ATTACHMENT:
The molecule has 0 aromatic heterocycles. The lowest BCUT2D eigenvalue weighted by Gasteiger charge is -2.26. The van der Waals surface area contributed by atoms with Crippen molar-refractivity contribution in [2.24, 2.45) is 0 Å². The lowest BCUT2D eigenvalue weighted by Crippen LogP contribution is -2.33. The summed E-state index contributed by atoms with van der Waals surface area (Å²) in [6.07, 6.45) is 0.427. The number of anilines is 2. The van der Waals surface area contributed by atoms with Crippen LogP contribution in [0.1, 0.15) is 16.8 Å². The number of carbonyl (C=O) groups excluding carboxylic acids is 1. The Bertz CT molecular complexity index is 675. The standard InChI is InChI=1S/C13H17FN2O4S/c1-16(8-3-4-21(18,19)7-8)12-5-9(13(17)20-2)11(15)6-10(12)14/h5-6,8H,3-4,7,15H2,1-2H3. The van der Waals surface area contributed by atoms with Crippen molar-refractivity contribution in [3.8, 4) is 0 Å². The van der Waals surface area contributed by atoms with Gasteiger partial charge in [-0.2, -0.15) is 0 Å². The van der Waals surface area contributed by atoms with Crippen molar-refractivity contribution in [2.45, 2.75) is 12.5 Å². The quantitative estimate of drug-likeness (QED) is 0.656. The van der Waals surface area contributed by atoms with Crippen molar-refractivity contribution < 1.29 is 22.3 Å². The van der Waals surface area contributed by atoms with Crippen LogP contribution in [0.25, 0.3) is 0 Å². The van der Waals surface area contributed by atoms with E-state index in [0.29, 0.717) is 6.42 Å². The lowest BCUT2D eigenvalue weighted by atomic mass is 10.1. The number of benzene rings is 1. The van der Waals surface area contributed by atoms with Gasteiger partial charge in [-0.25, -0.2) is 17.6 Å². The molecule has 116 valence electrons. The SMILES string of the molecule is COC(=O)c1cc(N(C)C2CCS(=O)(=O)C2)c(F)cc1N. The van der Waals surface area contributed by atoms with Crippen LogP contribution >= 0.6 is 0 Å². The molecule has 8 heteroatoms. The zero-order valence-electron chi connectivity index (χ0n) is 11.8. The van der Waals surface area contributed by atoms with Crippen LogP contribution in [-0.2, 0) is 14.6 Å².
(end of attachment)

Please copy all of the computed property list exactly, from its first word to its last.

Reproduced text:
The molecule has 0 aromatic heterocycles. The lowest BCUT2D eigenvalue weighted by Gasteiger charge is -2.26. The van der Waals surface area contributed by atoms with Crippen molar-refractivity contribution in [2.24, 2.45) is 0 Å². The lowest BCUT2D eigenvalue weighted by Crippen LogP contribution is -2.33. The summed E-state index contributed by atoms with van der Waals surface area (Å²) in [6.07, 6.45) is 0.427. The number of anilines is 2. The van der Waals surface area contributed by atoms with Crippen LogP contribution in [0.1, 0.15) is 16.8 Å². The number of carbonyl (C=O) groups excluding carboxylic acids is 1. The Bertz CT molecular complexity index is 675. The standard InChI is InChI=1S/C13H17FN2O4S/c1-16(8-3-4-21(18,19)7-8)12-5-9(13(17)20-2)11(15)6-10(12)14/h5-6,8H,3-4,7,15H2,1-2H3. The van der Waals surface area contributed by atoms with Crippen molar-refractivity contribution in [3.8, 4) is 0 Å². The van der Waals surface area contributed by atoms with Gasteiger partial charge in [-0.2, -0.15) is 0 Å². The van der Waals surface area contributed by atoms with Crippen molar-refractivity contribution in [2.45, 2.75) is 12.5 Å². The quantitative estimate of drug-likeness (QED) is 0.656. The van der Waals surface area contributed by atoms with Crippen molar-refractivity contribution < 1.29 is 22.3 Å². The van der Waals surface area contributed by atoms with Crippen LogP contribution in [0.25, 0.3) is 0 Å². The van der Waals surface area contributed by atoms with E-state index in [0.29, 0.717) is 6.42 Å². The lowest BCUT2D eigenvalue weighted by atomic mass is 10.1. The number of benzene rings is 1. The van der Waals surface area contributed by atoms with Gasteiger partial charge in [-0.25, -0.2) is 17.6 Å². The molecule has 116 valence electrons. The SMILES string of the molecule is COC(=O)c1cc(N(C)C2CCS(=O)(=O)C2)c(F)cc1N. The van der Waals surface area contributed by atoms with Crippen LogP contribution >= 0.6 is 0 Å². The molecule has 8 heteroatoms. The zero-order valence-electron chi connectivity index (χ0n) is 11.8. The van der Waals surface area contributed by atoms with Crippen LogP contribution in [-0.2, 0) is 14.6 Å².